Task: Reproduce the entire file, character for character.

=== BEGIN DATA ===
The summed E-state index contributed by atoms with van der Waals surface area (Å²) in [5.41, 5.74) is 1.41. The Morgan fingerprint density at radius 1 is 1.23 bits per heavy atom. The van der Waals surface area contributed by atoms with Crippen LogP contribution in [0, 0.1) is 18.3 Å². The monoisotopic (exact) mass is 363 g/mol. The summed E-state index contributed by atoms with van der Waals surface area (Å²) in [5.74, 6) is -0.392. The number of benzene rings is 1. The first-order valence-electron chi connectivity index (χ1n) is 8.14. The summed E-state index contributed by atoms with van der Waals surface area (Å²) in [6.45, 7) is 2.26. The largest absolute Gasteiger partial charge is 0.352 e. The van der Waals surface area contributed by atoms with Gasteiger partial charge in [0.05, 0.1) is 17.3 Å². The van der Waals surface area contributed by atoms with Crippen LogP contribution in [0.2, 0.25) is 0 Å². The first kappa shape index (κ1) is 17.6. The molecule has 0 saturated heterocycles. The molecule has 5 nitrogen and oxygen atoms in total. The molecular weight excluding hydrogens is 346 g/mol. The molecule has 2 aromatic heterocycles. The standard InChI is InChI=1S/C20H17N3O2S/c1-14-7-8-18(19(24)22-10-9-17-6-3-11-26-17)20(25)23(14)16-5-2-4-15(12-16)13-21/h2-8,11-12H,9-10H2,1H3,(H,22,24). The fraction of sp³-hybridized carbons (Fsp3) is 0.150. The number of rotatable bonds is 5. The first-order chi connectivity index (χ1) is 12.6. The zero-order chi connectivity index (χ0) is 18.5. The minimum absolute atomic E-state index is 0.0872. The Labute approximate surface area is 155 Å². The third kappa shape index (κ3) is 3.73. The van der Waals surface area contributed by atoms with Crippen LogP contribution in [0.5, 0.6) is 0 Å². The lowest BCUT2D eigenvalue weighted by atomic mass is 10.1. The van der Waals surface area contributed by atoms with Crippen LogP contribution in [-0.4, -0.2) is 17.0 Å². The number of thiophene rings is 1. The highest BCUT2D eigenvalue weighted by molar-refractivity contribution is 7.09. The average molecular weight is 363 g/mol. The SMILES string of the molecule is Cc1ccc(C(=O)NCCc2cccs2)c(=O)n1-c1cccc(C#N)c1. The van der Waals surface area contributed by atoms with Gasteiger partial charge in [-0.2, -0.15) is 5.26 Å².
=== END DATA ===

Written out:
The summed E-state index contributed by atoms with van der Waals surface area (Å²) in [5.41, 5.74) is 1.41. The Morgan fingerprint density at radius 1 is 1.23 bits per heavy atom. The van der Waals surface area contributed by atoms with Crippen LogP contribution in [0, 0.1) is 18.3 Å². The monoisotopic (exact) mass is 363 g/mol. The summed E-state index contributed by atoms with van der Waals surface area (Å²) in [5.74, 6) is -0.392. The number of benzene rings is 1. The first-order valence-electron chi connectivity index (χ1n) is 8.14. The summed E-state index contributed by atoms with van der Waals surface area (Å²) in [6.45, 7) is 2.26. The largest absolute Gasteiger partial charge is 0.352 e. The van der Waals surface area contributed by atoms with Gasteiger partial charge in [0.05, 0.1) is 17.3 Å². The van der Waals surface area contributed by atoms with Crippen LogP contribution in [0.2, 0.25) is 0 Å². The first kappa shape index (κ1) is 17.6. The molecule has 0 saturated heterocycles. The molecule has 5 nitrogen and oxygen atoms in total. The molecular weight excluding hydrogens is 346 g/mol. The molecule has 2 aromatic heterocycles. The standard InChI is InChI=1S/C20H17N3O2S/c1-14-7-8-18(19(24)22-10-9-17-6-3-11-26-17)20(25)23(14)16-5-2-4-15(12-16)13-21/h2-8,11-12H,9-10H2,1H3,(H,22,24). The fraction of sp³-hybridized carbons (Fsp3) is 0.150. The number of rotatable bonds is 5. The first-order chi connectivity index (χ1) is 12.6. The zero-order chi connectivity index (χ0) is 18.5. The minimum absolute atomic E-state index is 0.0872. The Labute approximate surface area is 155 Å². The third kappa shape index (κ3) is 3.73. The van der Waals surface area contributed by atoms with Crippen LogP contribution in [0.5, 0.6) is 0 Å². The lowest BCUT2D eigenvalue weighted by atomic mass is 10.1. The van der Waals surface area contributed by atoms with Crippen LogP contribution in [-0.4, -0.2) is 17.0 Å². The number of thiophene rings is 1. The highest BCUT2D eigenvalue weighted by molar-refractivity contribution is 7.09. The average molecular weight is 363 g/mol. The SMILES string of the molecule is Cc1ccc(C(=O)NCCc2cccs2)c(=O)n1-c1cccc(C#N)c1. The van der Waals surface area contributed by atoms with Gasteiger partial charge in [-0.2, -0.15) is 5.26 Å².